Munich has some pretty impressive art galleries, I have visited them, and found them, well, lacking a little spice. The galleries themselves did not feel like they were making a social commentary, just providing a home. I think it is the anti-authoritarian Australian in me that finds something far too institutional in art galleries. Although they are not expensive to get into, it seems that the art in in those galleries have lost their message a little. We uphold the Arts as a precious free source of expression, and yet within a gallery it seems to lose its place in society. As if it is no longer living.
In juxtaposition to those galleries, qhilst visiting Munich these past few times, and wandering among its streets, I started to notice these little, cute, expressions of freedom. Animals, flowers and lovers in the concrete jungle.
These pictures were spotted just wandering around the North East of Munich, except the bottom right picture which is hanging on Julia’s wall! I had to include it as an example all artists can aspire to. However, if you want a more thorough exploration of Munich street art there are some route maps available on the web. You may want to check out:
The Lesotho team spent a few days in January developing a new strategy and better understanding each other’s strengths and weaknesses.
With a combination of challenges, including rope swings, and bridges, and spaghetti bridge building, Heather got our creative juices flowing. The two days culminated with some intense brainstorming sessions which generated in excess of 100 ideas for the team to investigate back at the office.
These type of events always bring surprises and help us reset some of our basic expectations. People that you wouldn’t expect to be scared of a dog or a rope climb struggle, people you think might give up often persevere. These events help us recognise that people are dynamic, intricate and often have complex motivations for why they do what they do.
In the past, I have been lucky with an upgrade or two. This week has been a long one of flights, stop-overs, furry teeth, dry eyes, long nights, and odd sleeping patterns. Thankfully, trans-Atlantic flights are not so common for me. Needless to say, going into a 2 day weekend workshop on the back of 50 hrs flying and annual donor reporting, I have been hoping and asking for an upgrade all week.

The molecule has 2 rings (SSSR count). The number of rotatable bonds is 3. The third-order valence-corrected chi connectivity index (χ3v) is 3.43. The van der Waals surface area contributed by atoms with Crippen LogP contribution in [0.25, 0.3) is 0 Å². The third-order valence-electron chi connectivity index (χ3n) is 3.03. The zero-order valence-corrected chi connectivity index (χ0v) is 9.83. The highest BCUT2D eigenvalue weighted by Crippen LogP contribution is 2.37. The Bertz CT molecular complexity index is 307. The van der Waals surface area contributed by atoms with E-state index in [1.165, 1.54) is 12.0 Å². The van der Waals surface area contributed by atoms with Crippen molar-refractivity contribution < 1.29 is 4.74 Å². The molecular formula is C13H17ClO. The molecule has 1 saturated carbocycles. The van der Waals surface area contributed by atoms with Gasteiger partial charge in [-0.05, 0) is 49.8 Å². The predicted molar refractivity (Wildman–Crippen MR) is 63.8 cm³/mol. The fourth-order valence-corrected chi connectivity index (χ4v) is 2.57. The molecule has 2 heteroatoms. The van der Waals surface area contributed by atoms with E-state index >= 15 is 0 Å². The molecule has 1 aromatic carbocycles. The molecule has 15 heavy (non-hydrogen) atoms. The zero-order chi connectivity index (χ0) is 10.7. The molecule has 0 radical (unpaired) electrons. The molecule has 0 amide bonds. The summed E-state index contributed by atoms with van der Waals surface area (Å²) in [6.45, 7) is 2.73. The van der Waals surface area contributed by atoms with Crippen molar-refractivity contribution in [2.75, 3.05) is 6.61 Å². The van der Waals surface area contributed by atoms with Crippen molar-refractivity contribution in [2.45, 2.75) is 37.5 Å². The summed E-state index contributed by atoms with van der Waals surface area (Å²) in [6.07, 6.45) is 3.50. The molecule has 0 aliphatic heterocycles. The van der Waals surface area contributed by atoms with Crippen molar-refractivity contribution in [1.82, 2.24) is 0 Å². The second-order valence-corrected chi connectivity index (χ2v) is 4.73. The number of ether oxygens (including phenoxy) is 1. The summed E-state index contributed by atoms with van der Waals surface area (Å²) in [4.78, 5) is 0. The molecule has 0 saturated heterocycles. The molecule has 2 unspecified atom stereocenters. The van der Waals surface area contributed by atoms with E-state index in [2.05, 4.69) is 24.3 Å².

I got lucky on the second leg of the return trip, with a seat move to premium plus economy from Washington to Zurich.The truth is though, that you make your own luck. So when we boarded late in Zurich and started to pass through a mostly empty business class, I thought a self appointed upgrade was a good idea.
I really thought I would get kicked out, so didn’t get too comfortable. Still, I figured the 30 min until after take off would secure me some precious laptop battery charge time and then they would probably discover me when taking meal orders. Not so, and the champaign, prawns, cheese platter, gnocchi and gelato came and went and I reclined my Swiss sky bed out flat for a much needed nap.
Summer is beer season, and this summer past I was able to celebrate the season by attending three boutique beer festivals! Happy days of sunshine, crisp brews, camping, brisk morning swims to clear the cobwebs, and delicious festival food. A lot of reminders of another day, and other times at the Australian Boutique Beer Festival with the boys. Speaking of which, I hear that the 10th Annual Australian Beer Festival to be held in Octob er this year will also celebrate the Australian Hotels 100th Birthday!